Deciduous climber growing to 100 ft (30 m). Has leaves with 3 broadly oval leaflets, curling tendrils, and spikes of pea-type purple flowers.
Habitat & Cultivation
Native to China, Japan, and eastern Asia, kudzu is naturalized in the U.S. It is cultivated in the central and eastern provinces of China. The root is unearthed in spring or autumn.
Kudzu contains triterpenoid saponins, isoflavones, and phytosterols. The isoflavones are estrogenic.
History & Folklore
From the 6th century BCE onward, Chinese herbalists have considered kudzu to be a remedy for muscular pain and a treatment for measles. Zhang Zhongjing (150–c. 219 CE) recommended kudzu if the patient “has a stiff back and muscles, does not breathe easily, and is susceptible to wind.”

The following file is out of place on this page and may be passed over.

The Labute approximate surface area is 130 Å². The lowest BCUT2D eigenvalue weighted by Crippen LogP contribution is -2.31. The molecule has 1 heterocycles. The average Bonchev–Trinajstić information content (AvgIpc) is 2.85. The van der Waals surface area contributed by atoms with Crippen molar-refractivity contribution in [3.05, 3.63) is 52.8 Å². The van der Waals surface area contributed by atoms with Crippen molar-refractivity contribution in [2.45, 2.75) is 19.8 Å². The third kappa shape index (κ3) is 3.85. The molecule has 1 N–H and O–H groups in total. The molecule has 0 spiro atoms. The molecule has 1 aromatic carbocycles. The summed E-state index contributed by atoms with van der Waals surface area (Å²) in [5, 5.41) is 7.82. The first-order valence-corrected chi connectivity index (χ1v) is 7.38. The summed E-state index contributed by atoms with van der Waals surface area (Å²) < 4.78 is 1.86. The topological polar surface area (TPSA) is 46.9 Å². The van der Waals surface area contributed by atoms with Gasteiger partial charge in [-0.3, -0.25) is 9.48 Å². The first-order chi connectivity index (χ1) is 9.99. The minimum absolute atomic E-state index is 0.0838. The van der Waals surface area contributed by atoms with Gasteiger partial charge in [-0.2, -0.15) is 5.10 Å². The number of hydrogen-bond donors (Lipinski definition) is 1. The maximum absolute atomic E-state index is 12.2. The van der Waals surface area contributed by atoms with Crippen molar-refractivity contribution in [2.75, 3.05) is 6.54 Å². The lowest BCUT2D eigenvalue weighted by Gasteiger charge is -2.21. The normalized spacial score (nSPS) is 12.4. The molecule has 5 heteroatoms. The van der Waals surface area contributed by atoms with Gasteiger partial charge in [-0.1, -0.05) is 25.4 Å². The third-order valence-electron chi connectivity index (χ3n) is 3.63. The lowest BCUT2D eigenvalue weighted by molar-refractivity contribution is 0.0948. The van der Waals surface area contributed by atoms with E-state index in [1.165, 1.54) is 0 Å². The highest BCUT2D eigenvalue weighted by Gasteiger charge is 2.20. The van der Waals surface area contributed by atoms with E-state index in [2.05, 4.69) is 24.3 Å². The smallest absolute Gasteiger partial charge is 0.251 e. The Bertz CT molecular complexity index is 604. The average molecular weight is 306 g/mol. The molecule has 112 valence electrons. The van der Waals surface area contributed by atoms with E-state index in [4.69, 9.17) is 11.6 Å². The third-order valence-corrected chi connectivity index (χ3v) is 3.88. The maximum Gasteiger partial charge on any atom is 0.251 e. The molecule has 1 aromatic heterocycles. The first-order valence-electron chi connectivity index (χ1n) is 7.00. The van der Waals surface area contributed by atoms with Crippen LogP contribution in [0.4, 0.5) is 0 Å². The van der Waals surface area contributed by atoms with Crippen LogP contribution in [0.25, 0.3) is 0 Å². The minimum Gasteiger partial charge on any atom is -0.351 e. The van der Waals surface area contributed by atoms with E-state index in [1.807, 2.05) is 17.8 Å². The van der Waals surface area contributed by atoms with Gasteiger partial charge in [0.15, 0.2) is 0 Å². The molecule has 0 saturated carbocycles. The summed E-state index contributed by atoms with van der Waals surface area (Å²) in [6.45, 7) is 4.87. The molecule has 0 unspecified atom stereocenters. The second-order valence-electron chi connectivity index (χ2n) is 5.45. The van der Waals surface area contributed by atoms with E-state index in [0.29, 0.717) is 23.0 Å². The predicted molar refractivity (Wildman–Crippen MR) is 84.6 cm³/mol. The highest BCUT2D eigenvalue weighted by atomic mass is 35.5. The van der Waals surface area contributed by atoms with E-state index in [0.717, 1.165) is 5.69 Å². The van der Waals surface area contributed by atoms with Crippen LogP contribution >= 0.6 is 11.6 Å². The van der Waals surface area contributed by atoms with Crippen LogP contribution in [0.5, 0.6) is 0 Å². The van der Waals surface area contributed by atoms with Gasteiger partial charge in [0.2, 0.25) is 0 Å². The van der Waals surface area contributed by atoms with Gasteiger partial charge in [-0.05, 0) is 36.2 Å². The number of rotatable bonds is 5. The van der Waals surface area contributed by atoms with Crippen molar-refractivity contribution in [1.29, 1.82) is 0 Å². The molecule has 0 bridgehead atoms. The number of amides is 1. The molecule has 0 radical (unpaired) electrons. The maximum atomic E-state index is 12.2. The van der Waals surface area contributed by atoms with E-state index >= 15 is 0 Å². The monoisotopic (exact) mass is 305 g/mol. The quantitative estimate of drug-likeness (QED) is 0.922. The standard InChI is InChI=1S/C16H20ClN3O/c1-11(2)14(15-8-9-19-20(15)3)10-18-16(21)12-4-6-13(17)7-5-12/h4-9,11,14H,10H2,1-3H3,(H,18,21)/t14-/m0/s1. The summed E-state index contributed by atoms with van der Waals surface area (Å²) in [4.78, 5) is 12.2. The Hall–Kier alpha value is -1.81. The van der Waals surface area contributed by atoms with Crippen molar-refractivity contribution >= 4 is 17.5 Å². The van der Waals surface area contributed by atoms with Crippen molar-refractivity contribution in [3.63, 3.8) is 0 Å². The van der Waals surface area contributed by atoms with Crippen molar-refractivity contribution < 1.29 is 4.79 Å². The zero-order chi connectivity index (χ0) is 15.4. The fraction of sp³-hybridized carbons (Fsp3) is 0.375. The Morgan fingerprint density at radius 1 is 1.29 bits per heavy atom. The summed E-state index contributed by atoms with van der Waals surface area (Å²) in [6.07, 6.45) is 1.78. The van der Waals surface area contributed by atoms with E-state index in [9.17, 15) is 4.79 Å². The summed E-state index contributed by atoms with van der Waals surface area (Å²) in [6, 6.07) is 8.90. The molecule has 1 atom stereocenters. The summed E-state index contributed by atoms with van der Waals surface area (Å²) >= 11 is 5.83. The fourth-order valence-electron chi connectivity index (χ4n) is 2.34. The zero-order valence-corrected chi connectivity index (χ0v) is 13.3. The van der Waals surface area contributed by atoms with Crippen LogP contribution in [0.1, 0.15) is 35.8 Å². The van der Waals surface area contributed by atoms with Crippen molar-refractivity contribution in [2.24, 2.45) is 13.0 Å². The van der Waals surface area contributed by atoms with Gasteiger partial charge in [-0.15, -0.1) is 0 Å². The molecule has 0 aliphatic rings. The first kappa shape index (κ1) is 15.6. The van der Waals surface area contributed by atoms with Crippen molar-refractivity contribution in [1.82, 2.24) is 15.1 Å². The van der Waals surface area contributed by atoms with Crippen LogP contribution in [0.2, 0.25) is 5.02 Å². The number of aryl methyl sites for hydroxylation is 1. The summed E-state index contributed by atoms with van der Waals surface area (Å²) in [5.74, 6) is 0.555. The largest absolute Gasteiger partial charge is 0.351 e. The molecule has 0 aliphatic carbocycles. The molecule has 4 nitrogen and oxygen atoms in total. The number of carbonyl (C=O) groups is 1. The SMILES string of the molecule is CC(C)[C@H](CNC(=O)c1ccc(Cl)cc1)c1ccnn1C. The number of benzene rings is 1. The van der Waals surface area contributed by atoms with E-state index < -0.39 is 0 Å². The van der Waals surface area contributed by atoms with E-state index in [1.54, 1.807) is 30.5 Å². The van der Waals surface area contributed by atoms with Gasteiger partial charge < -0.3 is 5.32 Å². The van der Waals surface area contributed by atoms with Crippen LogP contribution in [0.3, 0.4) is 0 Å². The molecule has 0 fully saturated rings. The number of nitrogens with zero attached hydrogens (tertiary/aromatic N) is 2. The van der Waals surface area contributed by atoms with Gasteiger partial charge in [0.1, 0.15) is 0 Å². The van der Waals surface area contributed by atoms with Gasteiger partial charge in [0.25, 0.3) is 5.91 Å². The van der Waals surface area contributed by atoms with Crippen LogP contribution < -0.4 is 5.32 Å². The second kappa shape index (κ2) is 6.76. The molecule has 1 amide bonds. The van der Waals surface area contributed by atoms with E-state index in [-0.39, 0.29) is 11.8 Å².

Medicinal Actions & Uses
In China, kudzu is frequently used as a remedy for measles, often in combination with sheng ma (Cimicifuga foetida). Kudzu is also given for muscle aches and pains, especially when they are linked with fever or are affecting the neck and upper back. The root may be taken to treat symptoms of headache, dizziness, or numbness caused by high blood pressure.
Kudzu also treats diarrhea and dysentery. Kudzu flowers are traditionally taken to treat alcohol intoxication and hangovers, and are thought to increase the rate of clearance of alcohol from the body, aiding recovery from intoxication. Kudzu root, however, is thought to act in a more or less opposite way—it slows the liver’s ability to break down (and clear) alcohol from the system. Kudzu root may therefore increase the risks associated with alcohol consumption, and should not be taken as a “hangover cure.”
Chinese studies indicate that kudzu increases cerebral blood flow in patients with arteriosclerosis, and eases neck pain and stiffness. U.S. research indicates that kudzu may suppress the desire for alcohol.
The closely related P. mirifica and P. tuberosa have been investigated for their contraceptive effect.